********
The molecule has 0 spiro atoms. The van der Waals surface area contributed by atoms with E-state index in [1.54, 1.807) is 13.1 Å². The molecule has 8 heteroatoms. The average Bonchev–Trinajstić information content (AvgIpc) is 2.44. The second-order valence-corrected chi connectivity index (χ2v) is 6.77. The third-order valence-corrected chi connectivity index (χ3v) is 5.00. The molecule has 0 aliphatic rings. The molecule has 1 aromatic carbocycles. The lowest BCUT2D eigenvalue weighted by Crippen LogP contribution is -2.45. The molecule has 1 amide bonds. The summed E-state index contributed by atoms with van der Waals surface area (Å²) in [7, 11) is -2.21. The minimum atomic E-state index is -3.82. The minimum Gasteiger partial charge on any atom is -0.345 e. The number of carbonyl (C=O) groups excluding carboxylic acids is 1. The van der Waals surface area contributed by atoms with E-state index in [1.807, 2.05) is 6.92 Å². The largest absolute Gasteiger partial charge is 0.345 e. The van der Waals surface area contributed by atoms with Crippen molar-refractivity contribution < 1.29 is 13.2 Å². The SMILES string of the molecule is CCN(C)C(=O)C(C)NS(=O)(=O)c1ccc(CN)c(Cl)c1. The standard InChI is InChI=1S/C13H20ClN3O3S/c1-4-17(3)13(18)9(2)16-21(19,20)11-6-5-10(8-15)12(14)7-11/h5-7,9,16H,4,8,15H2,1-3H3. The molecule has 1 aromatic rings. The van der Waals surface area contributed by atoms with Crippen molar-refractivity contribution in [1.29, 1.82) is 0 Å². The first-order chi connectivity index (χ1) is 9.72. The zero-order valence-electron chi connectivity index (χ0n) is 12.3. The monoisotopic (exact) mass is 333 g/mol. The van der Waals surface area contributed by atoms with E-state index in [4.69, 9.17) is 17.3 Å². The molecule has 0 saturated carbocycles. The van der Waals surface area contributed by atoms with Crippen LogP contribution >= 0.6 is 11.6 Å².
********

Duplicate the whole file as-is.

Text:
The molecule has 0 spiro atoms. The van der Waals surface area contributed by atoms with E-state index in [1.54, 1.807) is 13.1 Å². The molecule has 8 heteroatoms. The average Bonchev–Trinajstić information content (AvgIpc) is 2.44. The second-order valence-corrected chi connectivity index (χ2v) is 6.77. The third-order valence-corrected chi connectivity index (χ3v) is 5.00. The molecule has 0 aliphatic rings. The molecule has 1 aromatic carbocycles. The lowest BCUT2D eigenvalue weighted by Crippen LogP contribution is -2.45. The molecule has 1 amide bonds. The summed E-state index contributed by atoms with van der Waals surface area (Å²) in [7, 11) is -2.21. The minimum atomic E-state index is -3.82. The minimum Gasteiger partial charge on any atom is -0.345 e. The number of carbonyl (C=O) groups excluding carboxylic acids is 1. The van der Waals surface area contributed by atoms with E-state index in [1.807, 2.05) is 6.92 Å². The largest absolute Gasteiger partial charge is 0.345 e. The van der Waals surface area contributed by atoms with Crippen molar-refractivity contribution < 1.29 is 13.2 Å². The SMILES string of the molecule is CCN(C)C(=O)C(C)NS(=O)(=O)c1ccc(CN)c(Cl)c1. The standard InChI is InChI=1S/C13H20ClN3O3S/c1-4-17(3)13(18)9(2)16-21(19,20)11-6-5-10(8-15)12(14)7-11/h5-7,9,16H,4,8,15H2,1-3H3. The molecule has 1 aromatic rings. The van der Waals surface area contributed by atoms with Crippen molar-refractivity contribution in [1.29, 1.82) is 0 Å². The first-order chi connectivity index (χ1) is 9.72. The zero-order valence-electron chi connectivity index (χ0n) is 12.3. The monoisotopic (exact) mass is 333 g/mol. The van der Waals surface area contributed by atoms with E-state index in [4.69, 9.17) is 17.3 Å². The molecule has 0 saturated carbocycles. The van der Waals surface area contributed by atoms with Crippen LogP contribution >= 0.6 is 11.6 Å².